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What is a Spirometer?

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  • Written By: Mary McMahon
  • Edited By: O. Wallace
  • Last Modified Date: 29 August 2016
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A spirometer is a device which is used to measure the flow of breath in and out of the lungs. This device is used in a medical testing procedure known as spirometry, in which a patient breathes in and out of a tube connected to the spirometer so that lung function can be assessed. Many people who are receiving treatment for pulmonary conditions have interacted with a spirometer at some point in their lives.

Several different methods can be used to construct a spirometer. The goal is to create a device which is very sensitive to changes in air pressure, so that it can measure the subtleties of airflow to and from the lungs. Spirometers produce a graphical output, with the airflow along one axis, and the time along another. This allows a doctor to see not only how much air the patient is breathing in and out, but also the period of time involved. A peak flow value can also be obtained by looking for the high point on the graph.

The original spirometer design was a cylinder suspended in water which could be moved up and down as the patient breathed. As the cylinder moved, it pushed a pen attached to graph paper, creating a graph which could be read after the test was over. A variety of other pressure-sensitive devices can be used for spirometry today, although the water-based method is still used in some hospitals.

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Working with a spirometer takes some practice. When patients first use the device, they are often given a test run so that they know what the experience is like before data is collected. At least three cycles of breathing are completed on the spirometer to obtain a range of values which can be averaged to reflect the patient's condition. If the numbers differ wildly, it may be a sign that one or more of the tests was flawed, and needs to be repeated.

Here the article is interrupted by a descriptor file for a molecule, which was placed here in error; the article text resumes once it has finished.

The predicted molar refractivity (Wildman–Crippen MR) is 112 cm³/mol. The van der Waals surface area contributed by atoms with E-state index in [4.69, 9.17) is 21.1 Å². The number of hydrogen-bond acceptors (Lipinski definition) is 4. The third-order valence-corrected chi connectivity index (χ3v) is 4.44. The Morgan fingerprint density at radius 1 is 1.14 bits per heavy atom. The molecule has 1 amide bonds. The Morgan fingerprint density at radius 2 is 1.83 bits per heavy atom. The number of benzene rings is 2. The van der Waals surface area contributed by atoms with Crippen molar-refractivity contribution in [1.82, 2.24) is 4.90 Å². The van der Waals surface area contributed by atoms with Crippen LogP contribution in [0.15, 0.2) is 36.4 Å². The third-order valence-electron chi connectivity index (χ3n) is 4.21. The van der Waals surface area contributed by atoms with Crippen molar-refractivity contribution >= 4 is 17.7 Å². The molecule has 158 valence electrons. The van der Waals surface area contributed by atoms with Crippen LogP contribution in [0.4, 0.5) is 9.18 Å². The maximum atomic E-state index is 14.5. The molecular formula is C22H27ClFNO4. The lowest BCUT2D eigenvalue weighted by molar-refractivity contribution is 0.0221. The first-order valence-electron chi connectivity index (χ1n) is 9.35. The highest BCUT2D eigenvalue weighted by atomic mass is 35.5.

Spirometry is heavily dependent on patient cooperation, and it is important to remember that it does not measure total lung volume, but only the amount of air which can be pushed in and out of the lungs. Someone with severe bronchial obstruction might have a very high lung volume, but this would not be reflected in a spirometry test, since only a limited amount of air could be forced through the bronchial tubes. Other tests can be used to test lung volume, and a whole battery of pulmonary function tests or PFTs can be used to assess lung function as a whole.

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anon131683
Post 2

The Spirometer is a band from Poland as well.

rokkam5555
Post 1

I have been sent for PFT. The results: lungs are functioning 72%. What percentage of lung function is required for an healthy person? Prior to that I should mention that I have plural thickness since last 20 years and right lung volume/size is decreased. I request for your opinion.

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